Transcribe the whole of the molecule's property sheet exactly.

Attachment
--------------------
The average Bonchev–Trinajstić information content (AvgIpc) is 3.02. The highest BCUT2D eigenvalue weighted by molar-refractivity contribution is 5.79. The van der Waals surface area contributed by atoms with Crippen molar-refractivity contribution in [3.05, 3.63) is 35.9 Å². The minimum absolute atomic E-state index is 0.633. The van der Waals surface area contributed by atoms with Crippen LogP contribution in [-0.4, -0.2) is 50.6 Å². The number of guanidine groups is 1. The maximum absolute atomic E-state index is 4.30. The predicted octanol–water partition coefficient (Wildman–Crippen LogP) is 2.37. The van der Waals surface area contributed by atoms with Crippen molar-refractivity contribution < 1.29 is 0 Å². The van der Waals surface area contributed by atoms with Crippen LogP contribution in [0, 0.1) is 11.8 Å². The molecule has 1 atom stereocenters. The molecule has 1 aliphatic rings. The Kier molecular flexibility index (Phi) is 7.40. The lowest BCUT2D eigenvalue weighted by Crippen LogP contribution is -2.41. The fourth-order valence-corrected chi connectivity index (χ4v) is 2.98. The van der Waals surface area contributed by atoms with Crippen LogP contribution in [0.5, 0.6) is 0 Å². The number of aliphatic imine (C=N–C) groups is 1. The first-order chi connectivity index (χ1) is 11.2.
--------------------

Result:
The average Bonchev–Trinajstić information content (AvgIpc) is 3.02. The highest BCUT2D eigenvalue weighted by molar-refractivity contribution is 5.79. The van der Waals surface area contributed by atoms with Crippen molar-refractivity contribution in [3.05, 3.63) is 35.9 Å². The minimum absolute atomic E-state index is 0.633. The van der Waals surface area contributed by atoms with Crippen LogP contribution in [-0.4, -0.2) is 50.6 Å². The number of guanidine groups is 1. The maximum absolute atomic E-state index is 4.30. The predicted octanol–water partition coefficient (Wildman–Crippen LogP) is 2.37. The van der Waals surface area contributed by atoms with Crippen molar-refractivity contribution < 1.29 is 0 Å². The van der Waals surface area contributed by atoms with Crippen LogP contribution in [0, 0.1) is 11.8 Å². The molecule has 1 atom stereocenters. The molecule has 1 aliphatic rings. The Kier molecular flexibility index (Phi) is 7.40. The lowest BCUT2D eigenvalue weighted by Crippen LogP contribution is -2.41. The fourth-order valence-corrected chi connectivity index (χ4v) is 2.98. The van der Waals surface area contributed by atoms with Crippen LogP contribution in [0.5, 0.6) is 0 Å². The number of aliphatic imine (C=N–C) groups is 1. The first-order chi connectivity index (χ1) is 11.2.